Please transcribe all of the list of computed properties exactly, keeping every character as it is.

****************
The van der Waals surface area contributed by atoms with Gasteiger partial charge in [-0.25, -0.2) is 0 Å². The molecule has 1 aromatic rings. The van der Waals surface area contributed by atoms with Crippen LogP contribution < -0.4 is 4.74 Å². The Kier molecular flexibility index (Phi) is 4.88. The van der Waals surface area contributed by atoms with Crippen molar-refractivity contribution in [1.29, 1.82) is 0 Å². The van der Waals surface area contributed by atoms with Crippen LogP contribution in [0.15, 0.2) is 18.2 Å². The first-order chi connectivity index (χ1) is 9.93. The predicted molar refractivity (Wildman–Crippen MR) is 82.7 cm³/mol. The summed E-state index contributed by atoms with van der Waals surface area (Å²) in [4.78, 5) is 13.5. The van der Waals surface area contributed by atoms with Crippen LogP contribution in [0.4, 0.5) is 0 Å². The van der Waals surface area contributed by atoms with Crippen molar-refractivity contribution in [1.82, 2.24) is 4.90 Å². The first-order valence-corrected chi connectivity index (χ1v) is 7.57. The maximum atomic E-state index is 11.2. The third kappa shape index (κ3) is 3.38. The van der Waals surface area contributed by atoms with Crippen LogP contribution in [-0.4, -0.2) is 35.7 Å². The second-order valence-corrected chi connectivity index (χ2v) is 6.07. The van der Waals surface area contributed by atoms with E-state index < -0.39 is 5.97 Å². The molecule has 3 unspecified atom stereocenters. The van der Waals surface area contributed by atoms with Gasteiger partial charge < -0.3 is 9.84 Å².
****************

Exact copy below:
The van der Waals surface area contributed by atoms with Gasteiger partial charge in [-0.25, -0.2) is 0 Å². The molecule has 1 aromatic rings. The van der Waals surface area contributed by atoms with Crippen LogP contribution < -0.4 is 4.74 Å². The Kier molecular flexibility index (Phi) is 4.88. The van der Waals surface area contributed by atoms with Crippen molar-refractivity contribution in [1.29, 1.82) is 0 Å². The van der Waals surface area contributed by atoms with Crippen LogP contribution in [0.15, 0.2) is 18.2 Å². The first-order chi connectivity index (χ1) is 9.93. The predicted molar refractivity (Wildman–Crippen MR) is 82.7 cm³/mol. The summed E-state index contributed by atoms with van der Waals surface area (Å²) in [4.78, 5) is 13.5. The van der Waals surface area contributed by atoms with Crippen LogP contribution in [0.4, 0.5) is 0 Å². The van der Waals surface area contributed by atoms with Crippen molar-refractivity contribution in [1.82, 2.24) is 4.90 Å². The first-order valence-corrected chi connectivity index (χ1v) is 7.57. The maximum atomic E-state index is 11.2. The third kappa shape index (κ3) is 3.38. The van der Waals surface area contributed by atoms with Crippen LogP contribution in [-0.4, -0.2) is 35.7 Å². The second-order valence-corrected chi connectivity index (χ2v) is 6.07. The van der Waals surface area contributed by atoms with E-state index < -0.39 is 5.97 Å². The molecule has 3 unspecified atom stereocenters. The van der Waals surface area contributed by atoms with Gasteiger partial charge < -0.3 is 9.84 Å².